What to Do When Allergy Shots Don't Work on a Cat Pulling Out His Fur?

"If it itches, I will scratch."

"If it itches, I will scratch."

Watching your feline suffer through allergy season truly is heart wrenching. He sneezes nonstop, isn’t as playful and pulls out chunks of fur. Allergy shots don’t work overnight -- it might take some time for them to take effect in Snowball’s body. You can do some things to protect his coat in the meantime.

Find a Cause

Sounds simple, right? Find the cause of the allergies, eliminate it and the annoying itching will stop. Unfortunately, Snowball can’t tell you exactly what bothers him, so you’ll have to work through a process of trial and error, with the help of your veterinarian, to weed through the causes. An allergy shot can be helpful for pollen, grass, mold and other common environmental allergens. However, if the cause of his outbreaks comes from something in the house, a shot may not do anything. It is possible that he pulls out his fur because a common product you use aggravates his skin. Stop using anything with strong scents. Give him an unscented litter, spray your perfume on in the car or at work, switch to an allergy-friendly laundry detergent and put him on the other side of the house when you’re using harsh cleaning agents in the bathroom.

Cover It

Cover up the area that Snowball is picking at constantly. If he’s plucking fur out of his belly or out of the area at the base of his tail, put a shirt on him. Doing a little shopping down the clothing aisle at the pet store not only can make your fuzzball stylish, it also can cover his coat so he isn’t so inclined to rip out his luscious locks. However, if he’s nipping at his paws or feet, dressing him up won’t do the trick. Cover up the bald spot on his leg with gauze and non-adhesive bandage wrap. Walking might take some getting used to on his end, but he’ll get used to it.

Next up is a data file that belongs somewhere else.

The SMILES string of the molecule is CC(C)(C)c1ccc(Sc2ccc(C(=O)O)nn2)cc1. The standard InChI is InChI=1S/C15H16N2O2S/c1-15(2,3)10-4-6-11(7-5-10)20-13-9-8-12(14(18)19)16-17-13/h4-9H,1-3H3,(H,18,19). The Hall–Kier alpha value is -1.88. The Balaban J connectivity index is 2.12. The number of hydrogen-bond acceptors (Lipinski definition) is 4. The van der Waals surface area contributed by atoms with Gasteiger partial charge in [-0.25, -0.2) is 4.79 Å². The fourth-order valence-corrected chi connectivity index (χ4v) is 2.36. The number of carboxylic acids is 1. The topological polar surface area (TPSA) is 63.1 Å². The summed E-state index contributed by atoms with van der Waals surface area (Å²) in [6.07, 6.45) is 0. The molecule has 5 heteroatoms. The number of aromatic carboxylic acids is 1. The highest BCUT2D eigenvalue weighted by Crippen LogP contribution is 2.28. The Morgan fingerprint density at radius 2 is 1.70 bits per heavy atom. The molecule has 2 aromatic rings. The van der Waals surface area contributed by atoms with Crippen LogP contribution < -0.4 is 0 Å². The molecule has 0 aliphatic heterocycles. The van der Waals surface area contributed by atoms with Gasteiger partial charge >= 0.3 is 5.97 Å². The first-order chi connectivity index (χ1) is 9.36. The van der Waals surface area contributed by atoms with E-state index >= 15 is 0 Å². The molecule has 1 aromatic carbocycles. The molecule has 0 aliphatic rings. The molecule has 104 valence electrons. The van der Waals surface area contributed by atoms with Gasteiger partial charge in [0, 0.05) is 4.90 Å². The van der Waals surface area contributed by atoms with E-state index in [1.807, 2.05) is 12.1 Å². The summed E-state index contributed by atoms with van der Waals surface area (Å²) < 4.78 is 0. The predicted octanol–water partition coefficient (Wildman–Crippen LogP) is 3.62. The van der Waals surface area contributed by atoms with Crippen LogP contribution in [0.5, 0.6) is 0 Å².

Make it Taste Bad

Not that his fur tastes delectable, but if you make it taste completely unbearable, he’ll have zero desire to tug at his coat. Pick up a bottle of bitter apple spray or lotion specifically designed for feline skin. Saturate a cotton ball slightly and dab a little around the area he gnaws on. Be careful not to get the solution directly on the bald spot, in case it is raw and sensitive. You don’t want it to irritate his fragile skin.

Change His Diet

If, after making your home an allergy-free zone and carefully covering up his hot spots, Snowball still plucks away strands of fur, it may be time to look at his diet. Your veterinarian can prescribe a very mild food designed specifically for cats with allergies. If your vet thinks changing Snowball’s food is necessary, it is imperative to make sure he doesn't get into any other food in the house. Feed your other kitties in a separate room and keep Fido’s food up off the floor. Sweep your kitchen floor every day, otherwise Snowball may go sniffing around for crumbs. If he gets his paws on even the smallest morsel, his allergies can flare right back up, putting him right back in square one. Just like the shot, a diet change won’t work overnight. Continue covering up the hairless patch until Snowball loses interest in removing his own hair. Always consult an experienced veterinarian regarding the health and treatment of your pet.

 

About the Author

Melodie Anne Coffman specializes in overall wellness, with particular interests in women's health and personal defense. She holds a master's degree in food science and human nutrition and is a certified instructor through the NRA. Coffman is pursuing her personal trainer certification in 2015.

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